Jesus said, “The kingdom of heaven is like treasure hidden in a field. When a man found it, he hid it again, and then in his joy went and sold all he had and bought that field.”

I read an illustration this week about a little girl who was quite troubled after hearing this parable in Sunday school. She thought it sounded like the person was cheating. Wouldn’t it be the honest thing to tell the original owner of the field about the treasure? If the man found the treasure, and then bought the field so he could get the treasure, wasn’t that person stealing from the owner? It just didn’t seem right!

But like I said last week... every analogy, every metaphor has it breaking point... they can be stretched too far!

Of course the little girl was missing the point of Jesus’ story. The point is that the kingdom of God is of such great value that anything else we may own pales in comparison. 

If we truly knew what the kingdom of heaven means... it would be easy to give up everything else in order to have it. 

But un-like the treasure hidden in the field, everyone can have it!  God offers this treasure to each and every one of us. The love of Christ from which no one and no-thing can separate us, is a treasure everyone is invited to possess.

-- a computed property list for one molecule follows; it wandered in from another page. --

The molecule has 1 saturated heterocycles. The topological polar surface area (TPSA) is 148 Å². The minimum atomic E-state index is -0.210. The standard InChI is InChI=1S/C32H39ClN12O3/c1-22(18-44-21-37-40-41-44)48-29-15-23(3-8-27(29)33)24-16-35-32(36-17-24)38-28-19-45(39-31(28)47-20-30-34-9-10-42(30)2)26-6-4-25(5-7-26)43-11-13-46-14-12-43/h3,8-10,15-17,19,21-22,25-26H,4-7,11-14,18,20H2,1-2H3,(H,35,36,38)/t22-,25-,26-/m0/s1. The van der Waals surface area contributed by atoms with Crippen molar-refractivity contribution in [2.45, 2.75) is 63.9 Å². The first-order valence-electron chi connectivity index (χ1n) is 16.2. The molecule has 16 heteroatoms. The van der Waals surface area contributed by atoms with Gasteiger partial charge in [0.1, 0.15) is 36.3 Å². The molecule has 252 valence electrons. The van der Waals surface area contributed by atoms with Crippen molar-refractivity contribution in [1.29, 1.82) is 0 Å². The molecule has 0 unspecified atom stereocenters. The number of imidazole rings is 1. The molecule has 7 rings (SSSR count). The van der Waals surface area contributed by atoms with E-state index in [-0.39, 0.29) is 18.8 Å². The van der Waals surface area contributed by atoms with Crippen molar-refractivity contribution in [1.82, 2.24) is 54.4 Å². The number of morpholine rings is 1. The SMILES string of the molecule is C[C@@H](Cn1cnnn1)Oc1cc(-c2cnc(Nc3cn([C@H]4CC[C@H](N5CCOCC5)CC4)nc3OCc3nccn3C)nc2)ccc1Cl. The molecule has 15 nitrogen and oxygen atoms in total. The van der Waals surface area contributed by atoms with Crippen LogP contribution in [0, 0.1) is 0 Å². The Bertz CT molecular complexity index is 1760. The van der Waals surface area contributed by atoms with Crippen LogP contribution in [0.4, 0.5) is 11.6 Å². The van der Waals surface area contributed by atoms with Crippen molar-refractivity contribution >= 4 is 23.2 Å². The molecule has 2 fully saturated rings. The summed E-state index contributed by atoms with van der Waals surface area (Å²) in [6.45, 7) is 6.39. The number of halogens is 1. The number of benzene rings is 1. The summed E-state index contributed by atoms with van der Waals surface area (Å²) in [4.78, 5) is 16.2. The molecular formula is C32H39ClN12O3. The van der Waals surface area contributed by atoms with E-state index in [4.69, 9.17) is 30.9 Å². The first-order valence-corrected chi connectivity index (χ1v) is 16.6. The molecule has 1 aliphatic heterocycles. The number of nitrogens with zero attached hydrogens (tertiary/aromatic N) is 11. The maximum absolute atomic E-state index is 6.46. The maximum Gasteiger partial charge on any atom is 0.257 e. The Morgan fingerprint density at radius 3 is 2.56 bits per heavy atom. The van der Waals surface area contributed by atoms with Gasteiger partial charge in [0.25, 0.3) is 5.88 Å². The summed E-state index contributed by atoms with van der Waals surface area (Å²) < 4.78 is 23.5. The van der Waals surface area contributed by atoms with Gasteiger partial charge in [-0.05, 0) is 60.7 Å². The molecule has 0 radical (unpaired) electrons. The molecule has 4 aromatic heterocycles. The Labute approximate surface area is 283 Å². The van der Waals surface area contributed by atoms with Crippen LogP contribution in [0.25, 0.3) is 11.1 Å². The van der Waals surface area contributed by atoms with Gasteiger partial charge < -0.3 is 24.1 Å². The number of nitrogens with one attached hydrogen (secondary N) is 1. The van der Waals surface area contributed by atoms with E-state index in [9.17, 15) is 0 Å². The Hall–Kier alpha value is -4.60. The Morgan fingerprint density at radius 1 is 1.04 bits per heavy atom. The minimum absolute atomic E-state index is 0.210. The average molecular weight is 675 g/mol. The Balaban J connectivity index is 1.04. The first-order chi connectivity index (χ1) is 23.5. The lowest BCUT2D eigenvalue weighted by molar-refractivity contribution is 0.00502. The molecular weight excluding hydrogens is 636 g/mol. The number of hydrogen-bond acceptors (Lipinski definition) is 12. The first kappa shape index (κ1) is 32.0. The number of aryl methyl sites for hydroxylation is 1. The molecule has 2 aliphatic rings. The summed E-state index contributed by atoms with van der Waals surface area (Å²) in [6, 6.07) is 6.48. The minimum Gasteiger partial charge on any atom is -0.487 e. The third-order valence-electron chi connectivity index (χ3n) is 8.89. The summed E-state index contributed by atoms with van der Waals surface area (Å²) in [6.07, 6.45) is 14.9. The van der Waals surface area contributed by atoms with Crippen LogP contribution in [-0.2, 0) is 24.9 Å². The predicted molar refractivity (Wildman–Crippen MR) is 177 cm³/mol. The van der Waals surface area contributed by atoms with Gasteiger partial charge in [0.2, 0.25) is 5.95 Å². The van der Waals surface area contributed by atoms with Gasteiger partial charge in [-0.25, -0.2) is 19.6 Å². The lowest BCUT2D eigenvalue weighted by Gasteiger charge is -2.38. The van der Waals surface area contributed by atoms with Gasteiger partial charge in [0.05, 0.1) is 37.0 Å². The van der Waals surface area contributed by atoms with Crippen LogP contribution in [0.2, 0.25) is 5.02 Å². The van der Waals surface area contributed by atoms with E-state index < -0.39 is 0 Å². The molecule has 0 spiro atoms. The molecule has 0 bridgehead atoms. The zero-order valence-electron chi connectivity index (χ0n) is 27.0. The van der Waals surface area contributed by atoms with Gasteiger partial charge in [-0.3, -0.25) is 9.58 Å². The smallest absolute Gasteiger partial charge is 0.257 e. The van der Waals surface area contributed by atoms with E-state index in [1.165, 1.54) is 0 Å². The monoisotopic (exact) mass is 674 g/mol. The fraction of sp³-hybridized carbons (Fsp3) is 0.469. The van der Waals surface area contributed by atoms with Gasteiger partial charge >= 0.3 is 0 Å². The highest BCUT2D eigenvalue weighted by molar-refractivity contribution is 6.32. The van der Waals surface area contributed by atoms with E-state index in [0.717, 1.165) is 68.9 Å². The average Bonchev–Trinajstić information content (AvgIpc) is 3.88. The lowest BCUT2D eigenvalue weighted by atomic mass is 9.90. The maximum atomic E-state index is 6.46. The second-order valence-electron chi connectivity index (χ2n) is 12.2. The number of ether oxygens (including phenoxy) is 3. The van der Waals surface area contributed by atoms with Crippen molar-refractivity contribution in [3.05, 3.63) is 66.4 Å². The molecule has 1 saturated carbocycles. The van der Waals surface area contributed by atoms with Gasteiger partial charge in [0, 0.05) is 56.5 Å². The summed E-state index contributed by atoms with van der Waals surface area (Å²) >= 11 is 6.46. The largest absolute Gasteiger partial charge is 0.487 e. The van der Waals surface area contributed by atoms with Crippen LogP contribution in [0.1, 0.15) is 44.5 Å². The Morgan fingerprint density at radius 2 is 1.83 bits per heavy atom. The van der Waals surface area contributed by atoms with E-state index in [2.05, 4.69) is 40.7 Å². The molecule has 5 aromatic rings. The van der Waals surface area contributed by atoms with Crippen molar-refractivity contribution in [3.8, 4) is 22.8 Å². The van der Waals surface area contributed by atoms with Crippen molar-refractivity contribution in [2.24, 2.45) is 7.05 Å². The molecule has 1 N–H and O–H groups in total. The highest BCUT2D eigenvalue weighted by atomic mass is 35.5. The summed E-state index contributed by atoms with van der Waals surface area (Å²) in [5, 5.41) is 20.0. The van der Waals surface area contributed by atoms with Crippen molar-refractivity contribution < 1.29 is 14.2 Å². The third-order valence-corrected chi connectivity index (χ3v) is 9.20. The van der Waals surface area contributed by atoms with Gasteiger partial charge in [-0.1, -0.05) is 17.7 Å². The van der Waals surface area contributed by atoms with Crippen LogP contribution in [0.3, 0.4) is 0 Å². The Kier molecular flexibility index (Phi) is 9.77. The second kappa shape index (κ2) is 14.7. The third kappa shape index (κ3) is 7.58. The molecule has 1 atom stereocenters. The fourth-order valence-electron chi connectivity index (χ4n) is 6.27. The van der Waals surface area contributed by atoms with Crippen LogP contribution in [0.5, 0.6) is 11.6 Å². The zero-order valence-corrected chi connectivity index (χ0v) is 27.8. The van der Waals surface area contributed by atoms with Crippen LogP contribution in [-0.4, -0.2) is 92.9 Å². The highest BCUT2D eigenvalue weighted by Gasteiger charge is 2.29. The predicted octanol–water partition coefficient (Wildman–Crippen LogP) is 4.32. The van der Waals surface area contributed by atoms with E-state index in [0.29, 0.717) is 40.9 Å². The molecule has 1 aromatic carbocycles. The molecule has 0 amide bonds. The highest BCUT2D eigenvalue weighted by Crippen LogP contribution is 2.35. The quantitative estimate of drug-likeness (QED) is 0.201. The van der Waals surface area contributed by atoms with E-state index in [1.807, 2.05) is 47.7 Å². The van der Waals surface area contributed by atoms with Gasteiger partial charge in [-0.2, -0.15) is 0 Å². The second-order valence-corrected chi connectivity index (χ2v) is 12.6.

But once we’ve found it... once we’ve experienced it... we’re compelled to share it!  The kingdom of heaven is not meant to be hidden. The kingdom of heaven is meant to be shared...
    
Many of us probably remember a song we may have sung in our childhood: “This little light of mine, I’m going to let it shine.” And the verse, “Hide it under a bushel? No! I’m going to let it shine!” 

You & I have found the greatest treasure on earth. Let it shine! Amen.